The entire history of the period is chock full of such coincidences.  All it takes is looking for them.  It is within the structure of dates like these that the expanded “theory of Authorship” (i.e., that hiding one’s identity behind that of a standin was a common practice among Court writers and not limited to Oxford-Shakespeare) has been constructed.  But such a structure requires substantiation from other unconnected sources.  These are of many types, but there are a few standard places to look for them.

Unities of place: Where?

If two Elizabethans resided within a few doors of each other at the same time for a certain length of time, or if their families came from the same village, or if they went to one of the universities for two or more years during the same time, were members of the Court community during the same period, resided in a foreign city during the same time period, and so forth, we can take it for granted that they knew each other.  16th century London was not 20th century New York City or London.  It was more like 21st-century Peoria, Illinois. 

Unities of relationship: Who?

The Court community consisted of roughly 200 souls altogether.  The peerage that began with 60 at the beginning of Elizabeth’s reign was down to 25 by her death.  The universities were much smaller than they are today, somewhere around 1,000 students plus faculty, about the size of a medium-sized high school, one with about 250 students in each grade, freshman to senior.  Those who have attended such a high school know that by the third or fourth year, everyone knows just about everyone else, if not personally, at least by name and face.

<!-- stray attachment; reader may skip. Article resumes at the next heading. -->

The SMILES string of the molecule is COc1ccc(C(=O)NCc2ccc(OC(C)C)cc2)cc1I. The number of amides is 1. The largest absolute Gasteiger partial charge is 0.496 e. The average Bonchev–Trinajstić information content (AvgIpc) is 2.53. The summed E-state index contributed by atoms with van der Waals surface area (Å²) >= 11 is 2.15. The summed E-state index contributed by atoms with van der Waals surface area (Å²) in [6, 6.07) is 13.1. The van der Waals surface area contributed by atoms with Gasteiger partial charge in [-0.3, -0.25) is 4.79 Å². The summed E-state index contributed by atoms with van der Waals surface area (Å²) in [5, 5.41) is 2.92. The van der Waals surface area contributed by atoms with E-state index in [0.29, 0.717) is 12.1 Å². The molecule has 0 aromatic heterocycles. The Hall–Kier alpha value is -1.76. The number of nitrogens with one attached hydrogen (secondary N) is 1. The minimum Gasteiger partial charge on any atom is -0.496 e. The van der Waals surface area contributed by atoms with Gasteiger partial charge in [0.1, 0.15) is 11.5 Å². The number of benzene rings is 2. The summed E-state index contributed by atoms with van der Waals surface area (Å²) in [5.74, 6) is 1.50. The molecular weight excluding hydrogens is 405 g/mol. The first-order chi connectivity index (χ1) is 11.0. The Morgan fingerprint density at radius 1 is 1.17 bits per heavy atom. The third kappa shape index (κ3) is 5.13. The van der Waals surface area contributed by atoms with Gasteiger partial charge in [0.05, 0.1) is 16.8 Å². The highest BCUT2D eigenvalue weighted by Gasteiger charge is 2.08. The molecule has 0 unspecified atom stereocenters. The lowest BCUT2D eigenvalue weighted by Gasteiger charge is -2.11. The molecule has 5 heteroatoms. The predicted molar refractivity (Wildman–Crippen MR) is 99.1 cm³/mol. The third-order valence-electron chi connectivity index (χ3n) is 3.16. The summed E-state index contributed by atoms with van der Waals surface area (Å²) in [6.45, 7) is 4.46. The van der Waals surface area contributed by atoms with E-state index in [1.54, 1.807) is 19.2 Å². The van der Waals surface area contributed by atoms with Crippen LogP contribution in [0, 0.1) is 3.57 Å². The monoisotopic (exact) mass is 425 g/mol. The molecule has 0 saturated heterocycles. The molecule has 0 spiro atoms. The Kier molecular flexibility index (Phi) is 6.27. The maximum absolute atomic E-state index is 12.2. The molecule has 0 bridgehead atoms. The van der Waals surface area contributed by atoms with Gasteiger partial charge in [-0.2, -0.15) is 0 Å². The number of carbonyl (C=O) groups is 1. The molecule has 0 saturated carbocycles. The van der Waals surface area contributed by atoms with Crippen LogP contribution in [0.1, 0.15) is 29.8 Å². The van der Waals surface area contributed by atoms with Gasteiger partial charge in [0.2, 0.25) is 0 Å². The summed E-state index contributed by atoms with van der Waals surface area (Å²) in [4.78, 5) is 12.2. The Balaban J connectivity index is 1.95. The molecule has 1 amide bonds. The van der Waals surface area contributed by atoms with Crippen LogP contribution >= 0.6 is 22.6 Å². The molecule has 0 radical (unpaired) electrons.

However, though such connections make it more than likely that individuals knew each other,it does not guarantee that they were close.  All too often claims are made by scholars that one writer was friends with another based solely on the fact that the one spoke well of  the other in a publication.  To assume actual friendship, more is required.

Similarly, if two Elizabethans were related through family or marriage, it makes sense that they knew each other, although it doesn’t necessarily mean that they got along or that they shared the same religious beliefs or political goals. Within the various communities of Elizabethans, almost everyone was related to some degree with everyone else.  “Go far enough back and we’re all related to Adam”––but one doesn’t have to go back more than one or two generations in the English peerage and gentry of the 16th century to find a connection between just about everyone of rank.  

Dating the plays: How?

As most readers are probably aware, we have no firm dates for any of the plays.  The dates assigned by academics and routinely passed along by writers who haven’t studied the history of the period are nothing more than guesses based primarily on dates of publication, guesses for the most part made by E.K. Chambers back in the early 20th century.  Limited by the lateness of the Stratford bio and hampered by acceptance of the idea that because Shakespeare was writing for money he wrote the plays more or less as they appear in the First Folio, when compared with the evidence from other sources, it becomes obvious that these commonly accepted dates are simply far too late, at least as dates of original composition.  Lacking dates, other methods must be used.  Here are some that haven’t often been considered:

If the central plot derives from a romance tale it must have been created originally before the mid to late 1580s when such plots went out of style.